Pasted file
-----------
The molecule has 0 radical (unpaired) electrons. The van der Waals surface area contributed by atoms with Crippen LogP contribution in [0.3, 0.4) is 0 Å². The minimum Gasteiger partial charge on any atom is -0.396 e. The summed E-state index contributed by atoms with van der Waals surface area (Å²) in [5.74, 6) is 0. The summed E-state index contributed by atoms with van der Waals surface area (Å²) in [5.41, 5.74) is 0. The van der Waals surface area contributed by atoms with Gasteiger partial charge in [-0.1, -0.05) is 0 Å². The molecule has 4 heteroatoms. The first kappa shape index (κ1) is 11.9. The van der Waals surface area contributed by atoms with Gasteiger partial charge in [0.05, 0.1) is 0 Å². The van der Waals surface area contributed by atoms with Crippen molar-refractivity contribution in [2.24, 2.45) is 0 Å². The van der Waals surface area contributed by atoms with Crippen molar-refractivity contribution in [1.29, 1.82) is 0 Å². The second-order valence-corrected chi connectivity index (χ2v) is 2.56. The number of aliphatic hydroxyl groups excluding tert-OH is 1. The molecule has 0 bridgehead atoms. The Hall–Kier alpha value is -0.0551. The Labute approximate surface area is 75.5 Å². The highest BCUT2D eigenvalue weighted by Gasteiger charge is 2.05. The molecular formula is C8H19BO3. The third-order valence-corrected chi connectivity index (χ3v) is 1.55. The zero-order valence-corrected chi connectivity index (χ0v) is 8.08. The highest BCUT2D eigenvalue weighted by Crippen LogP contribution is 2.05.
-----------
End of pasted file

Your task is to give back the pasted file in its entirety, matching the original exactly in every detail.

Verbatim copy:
The molecule has 0 radical (unpaired) electrons. The van der Waals surface area contributed by atoms with Crippen LogP contribution in [0.3, 0.4) is 0 Å². The minimum Gasteiger partial charge on any atom is -0.396 e. The summed E-state index contributed by atoms with van der Waals surface area (Å²) in [5.74, 6) is 0. The summed E-state index contributed by atoms with van der Waals surface area (Å²) in [5.41, 5.74) is 0. The van der Waals surface area contributed by atoms with Gasteiger partial charge in [-0.1, -0.05) is 0 Å². The molecule has 4 heteroatoms. The first kappa shape index (κ1) is 11.9. The van der Waals surface area contributed by atoms with Gasteiger partial charge in [0.05, 0.1) is 0 Å². The van der Waals surface area contributed by atoms with Crippen molar-refractivity contribution in [2.24, 2.45) is 0 Å². The van der Waals surface area contributed by atoms with Crippen molar-refractivity contribution in [1.29, 1.82) is 0 Å². The second-order valence-corrected chi connectivity index (χ2v) is 2.56. The number of aliphatic hydroxyl groups excluding tert-OH is 1. The molecule has 0 bridgehead atoms. The Hall–Kier alpha value is -0.0551. The Labute approximate surface area is 75.5 Å². The highest BCUT2D eigenvalue weighted by Gasteiger charge is 2.05. The molecular formula is C8H19BO3. The third-order valence-corrected chi connectivity index (χ3v) is 1.55. The zero-order valence-corrected chi connectivity index (χ0v) is 8.08. The highest BCUT2D eigenvalue weighted by Crippen LogP contribution is 2.05.